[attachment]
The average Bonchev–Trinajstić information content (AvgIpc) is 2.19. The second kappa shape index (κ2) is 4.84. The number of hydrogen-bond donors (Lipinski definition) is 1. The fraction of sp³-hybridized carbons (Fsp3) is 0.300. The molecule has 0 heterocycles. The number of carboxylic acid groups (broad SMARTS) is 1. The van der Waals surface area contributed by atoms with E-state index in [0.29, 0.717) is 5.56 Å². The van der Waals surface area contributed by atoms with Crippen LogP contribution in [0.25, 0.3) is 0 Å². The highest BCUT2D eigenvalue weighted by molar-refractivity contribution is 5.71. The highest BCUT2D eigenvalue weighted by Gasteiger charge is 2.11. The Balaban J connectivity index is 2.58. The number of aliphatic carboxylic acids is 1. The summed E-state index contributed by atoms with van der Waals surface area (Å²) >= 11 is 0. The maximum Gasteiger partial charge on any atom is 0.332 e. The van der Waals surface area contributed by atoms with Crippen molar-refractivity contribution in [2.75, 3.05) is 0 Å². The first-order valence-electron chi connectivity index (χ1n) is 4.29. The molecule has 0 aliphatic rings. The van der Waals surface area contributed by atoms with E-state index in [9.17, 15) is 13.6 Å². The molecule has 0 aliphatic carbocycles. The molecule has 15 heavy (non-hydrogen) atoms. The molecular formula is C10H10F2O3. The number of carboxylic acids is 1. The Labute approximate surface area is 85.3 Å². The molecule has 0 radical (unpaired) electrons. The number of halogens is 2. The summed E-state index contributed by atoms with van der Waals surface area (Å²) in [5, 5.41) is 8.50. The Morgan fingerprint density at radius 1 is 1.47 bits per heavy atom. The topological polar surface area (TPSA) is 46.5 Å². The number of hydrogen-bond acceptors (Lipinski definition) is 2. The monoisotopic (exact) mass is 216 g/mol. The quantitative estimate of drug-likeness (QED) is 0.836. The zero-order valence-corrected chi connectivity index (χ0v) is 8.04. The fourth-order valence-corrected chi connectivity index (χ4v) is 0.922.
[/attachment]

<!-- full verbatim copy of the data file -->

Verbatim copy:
The average Bonchev–Trinajstić information content (AvgIpc) is 2.19. The second kappa shape index (κ2) is 4.84. The number of hydrogen-bond donors (Lipinski definition) is 1. The fraction of sp³-hybridized carbons (Fsp3) is 0.300. The molecule has 0 heterocycles. The number of carboxylic acid groups (broad SMARTS) is 1. The van der Waals surface area contributed by atoms with E-state index in [0.29, 0.717) is 5.56 Å². The van der Waals surface area contributed by atoms with Crippen LogP contribution in [0.25, 0.3) is 0 Å². The highest BCUT2D eigenvalue weighted by molar-refractivity contribution is 5.71. The highest BCUT2D eigenvalue weighted by Gasteiger charge is 2.11. The Balaban J connectivity index is 2.58. The number of aliphatic carboxylic acids is 1. The summed E-state index contributed by atoms with van der Waals surface area (Å²) >= 11 is 0. The maximum Gasteiger partial charge on any atom is 0.332 e. The van der Waals surface area contributed by atoms with Crippen molar-refractivity contribution in [2.75, 3.05) is 0 Å². The first-order valence-electron chi connectivity index (χ1n) is 4.29. The molecule has 0 aliphatic rings. The van der Waals surface area contributed by atoms with E-state index in [9.17, 15) is 13.6 Å². The molecule has 0 aliphatic carbocycles. The molecule has 15 heavy (non-hydrogen) atoms. The molecular formula is C10H10F2O3. The number of carboxylic acids is 1. The Labute approximate surface area is 85.3 Å². The molecule has 0 radical (unpaired) electrons. The number of halogens is 2. The summed E-state index contributed by atoms with van der Waals surface area (Å²) in [5, 5.41) is 8.50. The Morgan fingerprint density at radius 1 is 1.47 bits per heavy atom. The topological polar surface area (TPSA) is 46.5 Å². The number of hydrogen-bond acceptors (Lipinski definition) is 2. The monoisotopic (exact) mass is 216 g/mol. The quantitative estimate of drug-likeness (QED) is 0.836. The zero-order valence-corrected chi connectivity index (χ0v) is 8.04. The fourth-order valence-corrected chi connectivity index (χ4v) is 0.922.